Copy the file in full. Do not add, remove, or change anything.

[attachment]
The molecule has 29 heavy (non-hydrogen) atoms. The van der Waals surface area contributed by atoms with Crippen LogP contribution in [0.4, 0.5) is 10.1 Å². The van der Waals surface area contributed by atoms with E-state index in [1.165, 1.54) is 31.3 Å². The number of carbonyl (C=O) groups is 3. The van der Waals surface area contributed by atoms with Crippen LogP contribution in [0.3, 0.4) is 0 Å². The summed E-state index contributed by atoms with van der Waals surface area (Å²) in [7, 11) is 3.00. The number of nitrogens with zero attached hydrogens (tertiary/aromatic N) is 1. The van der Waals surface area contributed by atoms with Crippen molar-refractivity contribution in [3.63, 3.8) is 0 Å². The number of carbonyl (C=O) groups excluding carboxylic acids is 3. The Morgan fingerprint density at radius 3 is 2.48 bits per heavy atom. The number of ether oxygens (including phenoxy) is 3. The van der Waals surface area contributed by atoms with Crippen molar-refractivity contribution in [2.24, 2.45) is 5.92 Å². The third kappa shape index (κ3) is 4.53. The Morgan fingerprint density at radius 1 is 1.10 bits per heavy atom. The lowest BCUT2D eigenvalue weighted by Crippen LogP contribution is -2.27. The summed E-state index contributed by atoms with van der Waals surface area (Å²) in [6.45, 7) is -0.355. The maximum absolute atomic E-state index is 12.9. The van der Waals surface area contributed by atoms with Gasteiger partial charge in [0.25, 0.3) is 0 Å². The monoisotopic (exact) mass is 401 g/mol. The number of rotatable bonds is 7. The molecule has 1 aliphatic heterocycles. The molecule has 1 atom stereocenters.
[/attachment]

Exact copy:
The molecule has 29 heavy (non-hydrogen) atoms. The van der Waals surface area contributed by atoms with Crippen LogP contribution in [0.4, 0.5) is 10.1 Å². The van der Waals surface area contributed by atoms with E-state index in [1.165, 1.54) is 31.3 Å². The number of carbonyl (C=O) groups is 3. The van der Waals surface area contributed by atoms with Crippen LogP contribution in [0.3, 0.4) is 0 Å². The summed E-state index contributed by atoms with van der Waals surface area (Å²) in [7, 11) is 3.00. The number of nitrogens with zero attached hydrogens (tertiary/aromatic N) is 1. The van der Waals surface area contributed by atoms with Crippen molar-refractivity contribution in [3.63, 3.8) is 0 Å². The number of carbonyl (C=O) groups excluding carboxylic acids is 3. The Morgan fingerprint density at radius 3 is 2.48 bits per heavy atom. The number of ether oxygens (including phenoxy) is 3. The van der Waals surface area contributed by atoms with Crippen molar-refractivity contribution in [2.24, 2.45) is 5.92 Å². The third kappa shape index (κ3) is 4.53. The Morgan fingerprint density at radius 1 is 1.10 bits per heavy atom. The lowest BCUT2D eigenvalue weighted by Crippen LogP contribution is -2.27. The summed E-state index contributed by atoms with van der Waals surface area (Å²) in [6.45, 7) is -0.355. The maximum absolute atomic E-state index is 12.9. The van der Waals surface area contributed by atoms with Gasteiger partial charge in [0.25, 0.3) is 0 Å². The monoisotopic (exact) mass is 401 g/mol. The number of rotatable bonds is 7. The molecule has 1 aliphatic heterocycles. The molecule has 1 atom stereocenters.